DENMARK - The Danish government and pensions industry association F&P have agreed to simplify the new discount yield curve for calculating pensions reserve requirements.

The ministry of business and growth said: "The alteration - which only has a modest significance for companies' calculation of their reserve needs - will improve firms' management of exposure risks. At the same time, the discount yield curve will become simpler."

In December, the FSA acted to break a spiral arising from falling Danish government bond yields relative to German yields by introducing an alternative discount yield curve for pension funds to use.

Funds had been seeing reserves depleted by the unusual market situation.

This new yield curve was based on a 12-month moving average of the yield differential between Danish and German government bonds.

The latest change is aimed at reducing complexity, the FSA explained.

What is changing is the technical calculation of the mortgage credit add-on to the discount yield curve, which was originally set out in the October 2008 pensions package.

Following the change, the mortgage credit add-on will be calculated as half of the option-adjusted yield differential between Danish mortgage bonds and the Danish swap curve, the ministry said.

It also said it also agreed with F&P that they should look in more detail at the longer-term need to adjust the current discount yield curve in the light of the new EU regulations.

In other news, PFA Pension has won a group pensions contract from the Danish Union of Librarians, beating the current provider Sampension in the tender.

The deal will see PFA managing an annual DKK140m (€18.8m) of pension contributions from the trade union's members, and the potential for as much as DKK1.8bn in pension deposits to be transferred to its management.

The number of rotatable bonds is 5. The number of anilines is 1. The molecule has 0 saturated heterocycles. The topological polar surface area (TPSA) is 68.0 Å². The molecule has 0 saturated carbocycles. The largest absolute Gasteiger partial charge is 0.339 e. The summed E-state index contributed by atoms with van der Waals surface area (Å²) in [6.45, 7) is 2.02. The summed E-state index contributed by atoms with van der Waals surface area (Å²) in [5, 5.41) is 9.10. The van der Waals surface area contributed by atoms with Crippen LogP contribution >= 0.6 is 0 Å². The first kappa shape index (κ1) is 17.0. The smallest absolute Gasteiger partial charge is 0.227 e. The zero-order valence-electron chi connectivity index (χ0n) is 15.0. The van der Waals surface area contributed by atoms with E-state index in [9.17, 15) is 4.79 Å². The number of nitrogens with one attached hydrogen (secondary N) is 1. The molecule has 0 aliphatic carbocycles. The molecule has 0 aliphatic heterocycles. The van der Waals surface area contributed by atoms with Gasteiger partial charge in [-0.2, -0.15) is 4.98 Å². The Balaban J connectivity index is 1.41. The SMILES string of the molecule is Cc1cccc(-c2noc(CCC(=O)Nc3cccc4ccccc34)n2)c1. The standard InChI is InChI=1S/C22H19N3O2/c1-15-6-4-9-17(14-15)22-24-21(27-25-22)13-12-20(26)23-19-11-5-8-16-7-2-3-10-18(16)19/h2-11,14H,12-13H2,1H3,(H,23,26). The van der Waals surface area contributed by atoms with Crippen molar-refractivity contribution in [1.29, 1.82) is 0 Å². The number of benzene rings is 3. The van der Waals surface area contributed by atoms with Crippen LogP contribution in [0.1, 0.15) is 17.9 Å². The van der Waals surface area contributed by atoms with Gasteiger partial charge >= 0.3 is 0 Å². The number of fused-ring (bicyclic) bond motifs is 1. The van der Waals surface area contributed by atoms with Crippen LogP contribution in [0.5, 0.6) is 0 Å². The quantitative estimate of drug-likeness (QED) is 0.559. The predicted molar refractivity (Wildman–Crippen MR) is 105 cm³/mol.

The union said: "In connection with the decision to change pensions company from Sampension to PFA Pension, the board valued the fact that PFA Pension has many years' experience in prevention schemes and active claims handling, as well as a focus on giving personal advice.

"Altogether, these are elements that will benefit members."

The union had had a good, long cooperation with Sampension, it said, and added that both Sampension and PFA Pension had put forward economically advantageous bids in the tender.

The contract includes 2,700 of the union's members.

The librarians' union has opted for PFA's unit-link pension product PFA Plus, the company said.

PFA already has group pension contracts for around DKK4bn a year.

In other news, PensionDanmark suggests that small pension pots of less than DKK20,000 should be automatically transferred to ATP.

Denmark's pensions industry has been grappling with the issue of what to do with the many small paid-up pension plans that exist.

This year, F&P introduced a two-year period of fee-free transfers of small pensions to allow individuals to consolidate the often forgotten savings.

Several pension funds have confirmed they will transfer such pensions without charging, during 2012 and 2013.

Torben Möger Pedersen, managing director at PensionDanmark, said: "We suggest an ATP solution. Pension companies would subscribe to a system where small, dormant pensions at individual companies were moved to the employee's account at ATP.

"ATP accounts follow employees throughout their lives, so this solution could save many people a lot of unnecessary administrative costs."

If the suggestion was implemented, the companies should be able to sign up voluntarily, he said.

"But, for us, it is important that the pension systems supports mobility in the labour market, and that requires practical and simple solutions such as this," he said.